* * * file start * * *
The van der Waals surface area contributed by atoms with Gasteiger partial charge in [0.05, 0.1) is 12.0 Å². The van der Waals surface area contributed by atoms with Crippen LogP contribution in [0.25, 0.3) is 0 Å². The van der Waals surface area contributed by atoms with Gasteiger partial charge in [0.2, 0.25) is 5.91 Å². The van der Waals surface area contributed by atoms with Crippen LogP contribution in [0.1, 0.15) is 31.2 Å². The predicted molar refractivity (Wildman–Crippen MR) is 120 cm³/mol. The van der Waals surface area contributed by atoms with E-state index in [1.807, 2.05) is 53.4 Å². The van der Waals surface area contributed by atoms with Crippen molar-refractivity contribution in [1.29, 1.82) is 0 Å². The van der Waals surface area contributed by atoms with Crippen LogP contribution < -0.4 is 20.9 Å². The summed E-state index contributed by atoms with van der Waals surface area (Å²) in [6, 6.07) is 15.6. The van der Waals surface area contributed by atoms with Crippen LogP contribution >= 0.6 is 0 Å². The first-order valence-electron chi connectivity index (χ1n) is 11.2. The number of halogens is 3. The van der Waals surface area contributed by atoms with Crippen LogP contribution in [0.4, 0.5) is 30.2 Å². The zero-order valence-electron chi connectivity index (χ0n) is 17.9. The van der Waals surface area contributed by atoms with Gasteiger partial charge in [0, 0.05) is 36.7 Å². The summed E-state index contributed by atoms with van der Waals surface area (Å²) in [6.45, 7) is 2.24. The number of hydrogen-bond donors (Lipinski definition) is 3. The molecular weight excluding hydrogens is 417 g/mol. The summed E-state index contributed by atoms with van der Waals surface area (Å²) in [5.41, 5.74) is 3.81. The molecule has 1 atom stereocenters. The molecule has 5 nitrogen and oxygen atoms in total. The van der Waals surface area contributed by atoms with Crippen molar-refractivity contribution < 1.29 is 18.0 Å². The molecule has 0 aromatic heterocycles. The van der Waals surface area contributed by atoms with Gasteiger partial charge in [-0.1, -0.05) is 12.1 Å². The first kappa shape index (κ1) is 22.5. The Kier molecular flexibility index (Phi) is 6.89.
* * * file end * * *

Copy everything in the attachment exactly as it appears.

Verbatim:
The van der Waals surface area contributed by atoms with Gasteiger partial charge in [0.05, 0.1) is 12.0 Å². The van der Waals surface area contributed by atoms with Crippen LogP contribution in [0.25, 0.3) is 0 Å². The van der Waals surface area contributed by atoms with Gasteiger partial charge in [0.2, 0.25) is 5.91 Å². The van der Waals surface area contributed by atoms with Crippen LogP contribution in [0.1, 0.15) is 31.2 Å². The predicted molar refractivity (Wildman–Crippen MR) is 120 cm³/mol. The van der Waals surface area contributed by atoms with E-state index in [1.807, 2.05) is 53.4 Å². The van der Waals surface area contributed by atoms with Crippen molar-refractivity contribution in [1.29, 1.82) is 0 Å². The van der Waals surface area contributed by atoms with Crippen LogP contribution < -0.4 is 20.9 Å². The summed E-state index contributed by atoms with van der Waals surface area (Å²) in [6, 6.07) is 15.6. The van der Waals surface area contributed by atoms with Crippen LogP contribution >= 0.6 is 0 Å². The first-order valence-electron chi connectivity index (χ1n) is 11.2. The number of halogens is 3. The van der Waals surface area contributed by atoms with Crippen LogP contribution in [0.4, 0.5) is 30.2 Å². The zero-order valence-electron chi connectivity index (χ0n) is 17.9. The van der Waals surface area contributed by atoms with Gasteiger partial charge in [0, 0.05) is 36.7 Å². The summed E-state index contributed by atoms with van der Waals surface area (Å²) in [6.45, 7) is 2.24. The number of hydrogen-bond donors (Lipinski definition) is 3. The molecular weight excluding hydrogens is 417 g/mol. The summed E-state index contributed by atoms with van der Waals surface area (Å²) in [5.41, 5.74) is 3.81. The molecule has 1 atom stereocenters. The molecule has 5 nitrogen and oxygen atoms in total. The van der Waals surface area contributed by atoms with Crippen molar-refractivity contribution < 1.29 is 18.0 Å². The molecule has 0 aromatic heterocycles. The van der Waals surface area contributed by atoms with Gasteiger partial charge in [-0.1, -0.05) is 12.1 Å². The first kappa shape index (κ1) is 22.5. The Kier molecular flexibility index (Phi) is 6.89.